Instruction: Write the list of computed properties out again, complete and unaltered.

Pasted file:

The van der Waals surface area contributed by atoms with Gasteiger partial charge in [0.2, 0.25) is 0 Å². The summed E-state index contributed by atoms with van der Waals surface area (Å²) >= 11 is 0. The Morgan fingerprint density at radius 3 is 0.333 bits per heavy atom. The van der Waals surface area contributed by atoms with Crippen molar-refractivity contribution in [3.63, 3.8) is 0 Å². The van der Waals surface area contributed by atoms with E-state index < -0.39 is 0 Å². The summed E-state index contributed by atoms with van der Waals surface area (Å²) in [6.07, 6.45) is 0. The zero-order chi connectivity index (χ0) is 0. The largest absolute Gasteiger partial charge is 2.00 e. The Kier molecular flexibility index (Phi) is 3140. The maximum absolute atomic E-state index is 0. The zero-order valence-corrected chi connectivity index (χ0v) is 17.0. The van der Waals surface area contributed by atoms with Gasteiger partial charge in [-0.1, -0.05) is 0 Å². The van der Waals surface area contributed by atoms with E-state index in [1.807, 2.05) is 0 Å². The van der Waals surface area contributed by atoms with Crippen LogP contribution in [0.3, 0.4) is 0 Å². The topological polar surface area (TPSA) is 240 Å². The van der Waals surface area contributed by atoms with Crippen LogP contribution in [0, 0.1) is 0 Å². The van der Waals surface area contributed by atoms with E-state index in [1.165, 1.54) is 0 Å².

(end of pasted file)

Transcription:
The van der Waals surface area contributed by atoms with Gasteiger partial charge in [0.2, 0.25) is 0 Å². The summed E-state index contributed by atoms with van der Waals surface area (Å²) >= 11 is 0. The Morgan fingerprint density at radius 3 is 0.333 bits per heavy atom. The van der Waals surface area contributed by atoms with Crippen molar-refractivity contribution in [3.63, 3.8) is 0 Å². The van der Waals surface area contributed by atoms with E-state index < -0.39 is 0 Å². The summed E-state index contributed by atoms with van der Waals surface area (Å²) in [6.07, 6.45) is 0. The zero-order chi connectivity index (χ0) is 0. The largest absolute Gasteiger partial charge is 2.00 e. The Kier molecular flexibility index (Phi) is 3140. The maximum absolute atomic E-state index is 0. The zero-order valence-corrected chi connectivity index (χ0v) is 17.0. The van der Waals surface area contributed by atoms with Gasteiger partial charge in [-0.1, -0.05) is 0 Å². The van der Waals surface area contributed by atoms with E-state index in [1.807, 2.05) is 0 Å². The van der Waals surface area contributed by atoms with Crippen LogP contribution in [0.3, 0.4) is 0 Å². The topological polar surface area (TPSA) is 240 Å². The van der Waals surface area contributed by atoms with Crippen LogP contribution in [0, 0.1) is 0 Å². The van der Waals surface area contributed by atoms with E-state index in [1.165, 1.54) is 0 Å².